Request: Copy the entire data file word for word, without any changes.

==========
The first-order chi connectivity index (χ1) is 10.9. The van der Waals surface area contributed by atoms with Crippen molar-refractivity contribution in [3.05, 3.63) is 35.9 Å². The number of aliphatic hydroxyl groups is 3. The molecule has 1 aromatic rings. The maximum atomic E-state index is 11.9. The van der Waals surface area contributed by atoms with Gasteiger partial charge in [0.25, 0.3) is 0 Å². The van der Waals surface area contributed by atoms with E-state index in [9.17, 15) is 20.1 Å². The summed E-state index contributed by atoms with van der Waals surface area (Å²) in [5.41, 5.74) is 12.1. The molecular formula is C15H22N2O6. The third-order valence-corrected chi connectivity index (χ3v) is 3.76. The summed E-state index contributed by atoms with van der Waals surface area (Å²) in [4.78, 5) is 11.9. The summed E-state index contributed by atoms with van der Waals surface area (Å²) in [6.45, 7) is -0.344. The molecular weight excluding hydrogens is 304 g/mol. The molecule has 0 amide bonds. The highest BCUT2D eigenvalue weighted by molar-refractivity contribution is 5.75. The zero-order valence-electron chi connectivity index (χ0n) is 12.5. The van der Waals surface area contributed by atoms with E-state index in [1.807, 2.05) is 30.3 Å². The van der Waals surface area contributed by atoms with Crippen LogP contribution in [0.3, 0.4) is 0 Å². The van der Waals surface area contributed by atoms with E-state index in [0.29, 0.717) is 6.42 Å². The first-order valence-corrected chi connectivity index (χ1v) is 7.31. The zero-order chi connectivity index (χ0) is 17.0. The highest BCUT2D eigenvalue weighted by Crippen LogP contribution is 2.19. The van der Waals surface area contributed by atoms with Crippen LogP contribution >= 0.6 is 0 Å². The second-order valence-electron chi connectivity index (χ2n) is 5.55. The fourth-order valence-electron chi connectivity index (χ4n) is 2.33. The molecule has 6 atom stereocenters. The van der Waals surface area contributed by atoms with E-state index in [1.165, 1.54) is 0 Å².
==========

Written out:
The first-order chi connectivity index (χ1) is 10.9. The van der Waals surface area contributed by atoms with Crippen molar-refractivity contribution in [3.05, 3.63) is 35.9 Å². The number of aliphatic hydroxyl groups is 3. The molecule has 1 aromatic rings. The maximum atomic E-state index is 11.9. The van der Waals surface area contributed by atoms with Gasteiger partial charge in [0.25, 0.3) is 0 Å². The van der Waals surface area contributed by atoms with E-state index in [9.17, 15) is 20.1 Å². The summed E-state index contributed by atoms with van der Waals surface area (Å²) in [5.41, 5.74) is 12.1. The molecular formula is C15H22N2O6. The third-order valence-corrected chi connectivity index (χ3v) is 3.76. The summed E-state index contributed by atoms with van der Waals surface area (Å²) in [4.78, 5) is 11.9. The summed E-state index contributed by atoms with van der Waals surface area (Å²) in [6.45, 7) is -0.344. The molecular weight excluding hydrogens is 304 g/mol. The molecule has 0 amide bonds. The highest BCUT2D eigenvalue weighted by molar-refractivity contribution is 5.75. The zero-order valence-electron chi connectivity index (χ0n) is 12.5. The van der Waals surface area contributed by atoms with E-state index in [1.807, 2.05) is 30.3 Å². The van der Waals surface area contributed by atoms with Crippen LogP contribution in [0.3, 0.4) is 0 Å². The van der Waals surface area contributed by atoms with E-state index in [0.29, 0.717) is 6.42 Å². The first-order valence-corrected chi connectivity index (χ1v) is 7.31. The zero-order chi connectivity index (χ0) is 17.0. The highest BCUT2D eigenvalue weighted by Crippen LogP contribution is 2.19. The van der Waals surface area contributed by atoms with Crippen LogP contribution >= 0.6 is 0 Å². The second-order valence-electron chi connectivity index (χ2n) is 5.55. The fourth-order valence-electron chi connectivity index (χ4n) is 2.33. The molecule has 6 atom stereocenters. The van der Waals surface area contributed by atoms with E-state index in [1.165, 1.54) is 0 Å².